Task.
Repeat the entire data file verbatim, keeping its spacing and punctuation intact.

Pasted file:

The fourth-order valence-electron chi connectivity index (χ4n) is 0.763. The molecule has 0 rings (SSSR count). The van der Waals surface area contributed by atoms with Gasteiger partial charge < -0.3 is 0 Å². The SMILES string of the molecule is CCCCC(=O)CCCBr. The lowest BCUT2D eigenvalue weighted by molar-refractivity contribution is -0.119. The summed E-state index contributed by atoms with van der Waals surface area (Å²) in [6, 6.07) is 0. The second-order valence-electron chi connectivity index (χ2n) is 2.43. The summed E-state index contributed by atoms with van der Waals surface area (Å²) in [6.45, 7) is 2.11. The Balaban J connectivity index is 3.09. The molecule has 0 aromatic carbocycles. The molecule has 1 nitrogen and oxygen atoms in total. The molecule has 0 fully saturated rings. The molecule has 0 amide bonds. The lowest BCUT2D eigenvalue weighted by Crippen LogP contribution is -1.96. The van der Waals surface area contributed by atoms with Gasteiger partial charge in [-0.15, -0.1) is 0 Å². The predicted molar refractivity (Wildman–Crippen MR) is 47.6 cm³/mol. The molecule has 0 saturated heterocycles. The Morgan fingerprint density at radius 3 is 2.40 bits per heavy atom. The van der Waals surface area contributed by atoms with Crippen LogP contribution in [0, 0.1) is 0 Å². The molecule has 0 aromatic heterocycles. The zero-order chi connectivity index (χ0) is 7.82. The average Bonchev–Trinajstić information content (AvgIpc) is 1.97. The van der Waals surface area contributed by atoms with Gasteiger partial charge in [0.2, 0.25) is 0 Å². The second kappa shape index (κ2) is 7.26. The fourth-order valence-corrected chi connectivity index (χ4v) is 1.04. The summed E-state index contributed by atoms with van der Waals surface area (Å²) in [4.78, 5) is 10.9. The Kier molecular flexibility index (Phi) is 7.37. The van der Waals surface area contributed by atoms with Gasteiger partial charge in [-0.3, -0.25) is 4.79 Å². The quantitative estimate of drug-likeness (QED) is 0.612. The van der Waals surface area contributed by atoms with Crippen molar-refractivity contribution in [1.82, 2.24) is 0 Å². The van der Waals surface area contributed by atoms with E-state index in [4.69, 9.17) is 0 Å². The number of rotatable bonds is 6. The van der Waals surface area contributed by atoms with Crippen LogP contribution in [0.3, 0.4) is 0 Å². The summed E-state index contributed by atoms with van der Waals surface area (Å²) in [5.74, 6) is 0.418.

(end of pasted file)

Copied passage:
The fourth-order valence-electron chi connectivity index (χ4n) is 0.763. The molecule has 0 rings (SSSR count). The van der Waals surface area contributed by atoms with Gasteiger partial charge < -0.3 is 0 Å². The SMILES string of the molecule is CCCCC(=O)CCCBr. The lowest BCUT2D eigenvalue weighted by molar-refractivity contribution is -0.119. The summed E-state index contributed by atoms with van der Waals surface area (Å²) in [6, 6.07) is 0. The second-order valence-electron chi connectivity index (χ2n) is 2.43. The summed E-state index contributed by atoms with van der Waals surface area (Å²) in [6.45, 7) is 2.11. The Balaban J connectivity index is 3.09. The molecule has 0 aromatic carbocycles. The molecule has 1 nitrogen and oxygen atoms in total. The molecule has 0 fully saturated rings. The molecule has 0 amide bonds. The lowest BCUT2D eigenvalue weighted by Crippen LogP contribution is -1.96. The van der Waals surface area contributed by atoms with Gasteiger partial charge in [-0.15, -0.1) is 0 Å². The predicted molar refractivity (Wildman–Crippen MR) is 47.6 cm³/mol. The molecule has 0 saturated heterocycles. The Morgan fingerprint density at radius 3 is 2.40 bits per heavy atom. The van der Waals surface area contributed by atoms with Crippen LogP contribution in [0, 0.1) is 0 Å². The molecule has 0 aromatic heterocycles. The zero-order chi connectivity index (χ0) is 7.82. The average Bonchev–Trinajstić information content (AvgIpc) is 1.97. The van der Waals surface area contributed by atoms with Gasteiger partial charge in [0.2, 0.25) is 0 Å². The second kappa shape index (κ2) is 7.26. The fourth-order valence-corrected chi connectivity index (χ4v) is 1.04. The summed E-state index contributed by atoms with van der Waals surface area (Å²) in [4.78, 5) is 10.9. The Kier molecular flexibility index (Phi) is 7.37. The van der Waals surface area contributed by atoms with Gasteiger partial charge in [-0.3, -0.25) is 4.79 Å². The quantitative estimate of drug-likeness (QED) is 0.612. The van der Waals surface area contributed by atoms with Crippen molar-refractivity contribution in [1.82, 2.24) is 0 Å². The van der Waals surface area contributed by atoms with E-state index in [4.69, 9.17) is 0 Å². The number of rotatable bonds is 6. The van der Waals surface area contributed by atoms with Crippen LogP contribution in [0.3, 0.4) is 0 Å². The summed E-state index contributed by atoms with van der Waals surface area (Å²) in [5.74, 6) is 0.418.